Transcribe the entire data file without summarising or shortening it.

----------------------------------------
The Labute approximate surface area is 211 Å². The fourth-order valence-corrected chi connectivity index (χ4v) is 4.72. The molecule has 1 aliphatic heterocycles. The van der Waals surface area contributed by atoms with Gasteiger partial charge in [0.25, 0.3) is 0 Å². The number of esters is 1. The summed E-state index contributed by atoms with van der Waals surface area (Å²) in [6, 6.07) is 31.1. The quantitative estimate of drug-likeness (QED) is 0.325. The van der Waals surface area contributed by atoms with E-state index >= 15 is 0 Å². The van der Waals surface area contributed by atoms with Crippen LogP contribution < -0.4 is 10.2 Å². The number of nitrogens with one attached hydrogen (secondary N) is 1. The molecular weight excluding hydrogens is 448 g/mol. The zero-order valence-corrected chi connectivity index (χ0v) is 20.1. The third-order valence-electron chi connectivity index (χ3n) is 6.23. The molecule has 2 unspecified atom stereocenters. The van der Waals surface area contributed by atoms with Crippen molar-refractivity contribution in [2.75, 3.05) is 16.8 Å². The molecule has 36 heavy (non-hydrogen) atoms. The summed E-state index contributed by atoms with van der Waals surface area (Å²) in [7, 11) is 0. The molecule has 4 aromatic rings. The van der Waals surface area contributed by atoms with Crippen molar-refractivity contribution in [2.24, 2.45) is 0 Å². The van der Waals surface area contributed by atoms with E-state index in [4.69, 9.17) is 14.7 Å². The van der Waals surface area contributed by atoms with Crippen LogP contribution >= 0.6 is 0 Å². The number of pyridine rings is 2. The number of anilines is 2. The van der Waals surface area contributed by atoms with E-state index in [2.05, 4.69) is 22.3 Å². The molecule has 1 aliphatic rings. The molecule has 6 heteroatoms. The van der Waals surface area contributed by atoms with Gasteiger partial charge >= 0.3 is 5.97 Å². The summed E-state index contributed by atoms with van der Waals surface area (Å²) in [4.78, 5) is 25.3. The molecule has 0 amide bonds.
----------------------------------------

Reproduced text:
The Labute approximate surface area is 211 Å². The fourth-order valence-corrected chi connectivity index (χ4v) is 4.72. The molecule has 1 aliphatic heterocycles. The van der Waals surface area contributed by atoms with Gasteiger partial charge in [0.25, 0.3) is 0 Å². The number of esters is 1. The summed E-state index contributed by atoms with van der Waals surface area (Å²) in [6, 6.07) is 31.1. The quantitative estimate of drug-likeness (QED) is 0.325. The van der Waals surface area contributed by atoms with E-state index >= 15 is 0 Å². The van der Waals surface area contributed by atoms with Crippen LogP contribution < -0.4 is 10.2 Å². The number of nitrogens with one attached hydrogen (secondary N) is 1. The molecular weight excluding hydrogens is 448 g/mol. The zero-order valence-corrected chi connectivity index (χ0v) is 20.1. The third-order valence-electron chi connectivity index (χ3n) is 6.23. The molecule has 2 unspecified atom stereocenters. The van der Waals surface area contributed by atoms with Crippen molar-refractivity contribution in [2.75, 3.05) is 16.8 Å². The molecule has 36 heavy (non-hydrogen) atoms. The summed E-state index contributed by atoms with van der Waals surface area (Å²) in [7, 11) is 0. The molecule has 4 aromatic rings. The van der Waals surface area contributed by atoms with Crippen molar-refractivity contribution in [2.24, 2.45) is 0 Å². The van der Waals surface area contributed by atoms with E-state index in [4.69, 9.17) is 14.7 Å². The van der Waals surface area contributed by atoms with Crippen LogP contribution >= 0.6 is 0 Å². The number of pyridine rings is 2. The number of anilines is 2. The van der Waals surface area contributed by atoms with E-state index in [2.05, 4.69) is 22.3 Å². The molecule has 1 aliphatic rings. The molecule has 6 heteroatoms. The van der Waals surface area contributed by atoms with Gasteiger partial charge >= 0.3 is 5.97 Å². The summed E-state index contributed by atoms with van der Waals surface area (Å²) in [4.78, 5) is 25.3. The molecule has 0 amide bonds.